In a perfect world, Chris Tillman would be where he was at this time last year, sitting on 15 wins and trying not to listen to people speculating how much money he stood to make in free agency after the 2017 season.
In the currently imperfect world, Tillman is just trying to find his way back there, and time is running short.
"I think the comeback is going to be this year. … I really do," Tillman said Sunday. "I feel like I'm that close."
This isn't about free agency or what his next contract will look like. It's about Tillman reclaiming his real self, but he couldn't really say that he did that in Sunday's 5-4 loss to the Los Angeles Angels at Camden Yards.
He thought he made some progress. He also knew that six walks over 5 1/3 innings probably obscured anyone else's evaluations.
"Probably should have been much better," he said. "If I even cut the walks in half, that's a different ballgame."
Manager Buck Showalter certainly agreed with that. He felt Tillman made some progress in his first start since being sent to the bullpen to work through his command struggles, but he knows better than to get ahead of himself after watching his erstwhile No. 1 starter struggle all year.
"I thought the stuff was better," he said. "It was a semi-step. We'll see where it goes from here."
Tillman is a positive guy, and he remained so after Sunday's game. A lot of what he said about his performance — which was two outs from being a quality start before Angels shortstop Andrelton Simmons spoiled it with a two-run homer — he has said before.
Still, there was a bit of a sigh in his voice as he talked about the walks — nine in all for the Orioles — that were his and his team's undoing.
"It's just too many … too many to try to pitch out of," he said. "You can't expect to win a game walking that many."
He will get another chance. Maybe several. The Orioles cannot afford to give up on him, and he's not going to give up on himself. He felt as if he'd figured something out during the time he spent in the bullpen and with pitching coach Roger McDowell, watching before-and-after video.
Maybe he did. Showalter pointed out that he handled Angels superstar Mike Trout and 10-time All-Star Albert Pujols well, holding them to a combined 1-for-7 and striking out Trout twice.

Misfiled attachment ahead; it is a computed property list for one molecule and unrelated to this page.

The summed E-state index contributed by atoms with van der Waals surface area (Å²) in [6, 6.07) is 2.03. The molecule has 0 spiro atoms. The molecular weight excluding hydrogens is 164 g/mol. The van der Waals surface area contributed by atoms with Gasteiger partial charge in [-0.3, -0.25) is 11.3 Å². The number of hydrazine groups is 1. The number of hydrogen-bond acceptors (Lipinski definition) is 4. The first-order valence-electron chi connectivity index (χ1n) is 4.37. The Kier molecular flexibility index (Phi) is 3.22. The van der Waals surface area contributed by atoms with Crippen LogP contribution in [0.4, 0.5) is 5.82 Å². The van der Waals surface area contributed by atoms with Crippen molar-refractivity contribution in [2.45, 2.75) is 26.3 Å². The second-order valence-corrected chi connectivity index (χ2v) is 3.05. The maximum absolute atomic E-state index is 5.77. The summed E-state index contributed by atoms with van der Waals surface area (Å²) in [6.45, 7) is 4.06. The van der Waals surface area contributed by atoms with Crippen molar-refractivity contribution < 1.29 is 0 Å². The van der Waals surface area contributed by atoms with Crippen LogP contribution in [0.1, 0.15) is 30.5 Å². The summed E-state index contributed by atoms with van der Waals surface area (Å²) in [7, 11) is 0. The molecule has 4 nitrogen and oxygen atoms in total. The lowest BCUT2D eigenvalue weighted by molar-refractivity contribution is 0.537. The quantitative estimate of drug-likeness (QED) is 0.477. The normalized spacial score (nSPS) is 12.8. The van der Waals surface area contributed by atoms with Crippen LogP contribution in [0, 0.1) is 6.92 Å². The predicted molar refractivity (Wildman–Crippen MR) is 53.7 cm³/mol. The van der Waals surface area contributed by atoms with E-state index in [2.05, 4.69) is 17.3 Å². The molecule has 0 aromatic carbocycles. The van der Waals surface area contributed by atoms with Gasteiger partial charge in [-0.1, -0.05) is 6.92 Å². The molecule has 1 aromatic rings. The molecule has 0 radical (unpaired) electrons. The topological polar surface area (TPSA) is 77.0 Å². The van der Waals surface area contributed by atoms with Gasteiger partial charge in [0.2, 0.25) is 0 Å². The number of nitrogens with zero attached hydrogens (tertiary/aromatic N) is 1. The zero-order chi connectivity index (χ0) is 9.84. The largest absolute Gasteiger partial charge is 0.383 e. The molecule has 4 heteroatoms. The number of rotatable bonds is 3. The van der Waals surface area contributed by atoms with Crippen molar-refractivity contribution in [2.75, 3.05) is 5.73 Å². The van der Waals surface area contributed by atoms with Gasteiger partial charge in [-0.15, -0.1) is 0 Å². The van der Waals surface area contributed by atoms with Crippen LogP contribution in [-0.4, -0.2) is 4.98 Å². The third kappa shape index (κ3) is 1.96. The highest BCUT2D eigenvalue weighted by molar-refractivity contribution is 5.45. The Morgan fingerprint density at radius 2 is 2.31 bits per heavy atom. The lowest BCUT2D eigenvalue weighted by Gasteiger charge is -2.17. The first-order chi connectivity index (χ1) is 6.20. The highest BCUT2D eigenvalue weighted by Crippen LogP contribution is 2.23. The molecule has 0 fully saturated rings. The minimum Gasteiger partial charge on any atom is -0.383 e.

"I'm trying to look at the runs given up other than the last two, but we did give them up and we did make a pitch we'd like to have back," Showalter said. "But he did a good job with Trout and Pujols, for the most part. Usually, you hold those two guys without a whole lot of damage, you like your chances."
A year ago at about this time, you had to like Tillman's chances of having a big 2017 and scoring a huge multiyear contract. But shoulder discomfort slowed his roll toward 20 victories last season and recurred during the offseason. He has not been the same since.
Exactly a year ago Sunday, he gave up six runs to the Houston Astros over two innings, his last start before a three-week shutdown. He was 15-5 with a 3.76 ERA at the time. After 16 starts and two relief appearances this year, he's 1-7 with a 7.75 ERA..
Which, unfortunately, leaves room to wonder whether he'll ever be the same again. Tillman does not entertain that kind of doubt. He was asked after Sunday's game whether he believes he will re-emerge as the dominant pitcher he was for all but a few weeks last season.
"Absolutely. I don't think it's gone anywhere," he said. "I just haven't pitched well. It's still there. What I learned with those two games in the bullpen, the stuff is still there. You've got to just relax and make pitches. Stay within yourself and try to execute as much as possible."
Maybe the next time he takes the mound, it will all come together, but how many times has he jogged out there thinking that and come back wondering why it didn't happen?
"It's frustrating, but at the same time, if you start dwelling on that and start thinking about that, you're not going to make any progress," Tillman said. "You've got to stay focused and keep working on what you need to do and you'll start making some ground up. I'm a firm believer, you stay true to who you are you'll iron this stuff out. I think we're definitely getting back to where we need to be."
He'll let others speculate on his future. You would think that if there is no dramatic change, the Orioles would offer a make-good contract for next season and give him a chance to get back in a position to cash in on free agency down the road.
Tillman doesn't want to hear about that.
"It's coming," he said of a return to form. "It's only a matter of time. I'd like to have it happen this year."